Day 4 Of My Captivity

Due to a combination of extremely unfortunate scheduling conflicts and surprising velocity in modern Mac porting, Civilization VI has been sitting on my laptop, unplayed, for the last 4 days.
The guard, Firaxis, continues to taunt me. Late in the night he awoke me from my restless slumber to show me the new opening credits. "Yes, Arthur, that is your favorite Character Actor / Typecast Double-Crosser, Sean Bean." I marvel at the subtlety of Christopher Tin's "Sogno di Volare". As my tears well at the sight of the astronaut blasting into space with her photograph of CGI Sean Bean taped to the dashboard, Firaxis slams the laptop shut. "What is permitted to others is not permitted to you." I scurry back into the darkness of my cell, and dream of Domination Victory... 
I hope the rest of you are enjoying One More Turn, and more fervently, I hope I am able to join you very soon.


City Living 3

Sir Terence David John "Terry" Pratchett, OBE, writing about Death's unique perspective on city life. Death obviously speaks in all caps, to denote his place on the autism spectrum:
THIS IS THE CITY, BOY, said Death. WHAT DO YOU THINK? “It’s very big,” said Mort, uncertainly. “I mean, why does everyone want to live all squeezed together like this?” Death shrugged. I LIKE IT, he said. IT’S FULL OF LIFE.
The motto written upon Terry Pratchet's coat of arms (#OBEProblems) is:
Noli Timere Messorem
 Don't fear the reaper.


Idiom Watch

  • Competence Porn - This one comes from the venerable technology site Ars Technica as a catchall for our collective admiration of every smart, innovative ass-kicker in fiction from Ulysses to Ellen Ripley. On the one hand the idiom is a good reminder that competence porn is not competency, just as pornography is not sex. On the other hand there are far worse things to fantasize about than being competent, and a generation that seeks to emulate Mark Watney over John Holmes is a generation that inspires confidence.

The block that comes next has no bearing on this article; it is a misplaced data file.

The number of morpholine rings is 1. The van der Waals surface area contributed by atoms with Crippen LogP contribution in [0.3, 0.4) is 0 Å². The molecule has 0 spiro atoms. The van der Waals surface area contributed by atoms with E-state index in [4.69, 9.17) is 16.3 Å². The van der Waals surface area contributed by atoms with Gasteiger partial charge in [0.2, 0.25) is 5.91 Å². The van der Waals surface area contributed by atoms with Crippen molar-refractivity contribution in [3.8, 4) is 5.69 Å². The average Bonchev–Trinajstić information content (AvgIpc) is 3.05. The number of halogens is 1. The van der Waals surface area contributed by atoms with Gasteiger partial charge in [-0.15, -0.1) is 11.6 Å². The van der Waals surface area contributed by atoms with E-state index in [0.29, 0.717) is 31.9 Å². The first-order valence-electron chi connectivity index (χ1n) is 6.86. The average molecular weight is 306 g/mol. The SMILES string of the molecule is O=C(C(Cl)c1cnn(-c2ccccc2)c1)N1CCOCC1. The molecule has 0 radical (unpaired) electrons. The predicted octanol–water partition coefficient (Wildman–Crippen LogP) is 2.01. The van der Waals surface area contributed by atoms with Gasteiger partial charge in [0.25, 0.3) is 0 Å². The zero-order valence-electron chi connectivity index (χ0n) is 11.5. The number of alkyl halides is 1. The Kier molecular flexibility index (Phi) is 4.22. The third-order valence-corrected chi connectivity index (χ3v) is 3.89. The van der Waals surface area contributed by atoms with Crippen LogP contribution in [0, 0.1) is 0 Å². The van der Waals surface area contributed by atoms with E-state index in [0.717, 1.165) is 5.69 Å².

• Nobody ever got fired for _____ - In the tech industry the traditional form of this idiom is "Nobody ever got fired buying IBM equipment", a recognition of the fear, uncertainty, and doubt (FUD)¹ created by IBM in the 1970's to enforce their monopolistic position in computer hardware. The fear of being fired for defying IBM's death grip was Very Real², as was its counterpart in the 1990's of blaspheming the Microsoft orthodoxy, and the advice was a career cautionary tale of Making It in business in that era. With the eventual decline of IBM at the hands of smaller, lither competition and the disastrous fall of many of IBM's core technology offerings, the elephant in the room was the fact that many of IBM's own employees were fired because of the decisions made by market monopolists at Big Blue who had been blinded to their internal bloat by their own FUD and by the lack of market signaling the climate of fear created. Today the idiom takes on that irony, and when spoken is (hopefully) a different cautionary tale of being overly fearful of at the prospect of losing your job when making controversial decisions that you know are right in the face of commonly accepted market dominance. Conversely, when spoken unironically the idiom serves as a handy shibboleth to inform the listener that they are speaking to a coward.
  • Choice of Protein - Had to throw in a food-related language gripe. The notion that there are more protein-rich foods out there than the usual complement of red, white, or sea-based meats is legitimate and should be captured in our fast-casual food menus (clearly Chipotle's beans and seitan are our go-tos here), but there's still something overly specific about even this generalization of food choices. Dietary fads are infantilizing in their pseudo-scientific smugness, and trifling in their desperate trendiness, with the obsession about high protein meals being no exception. Are we not adult enough, with a long enough view of history, to simply say "Choice of Ingredient"?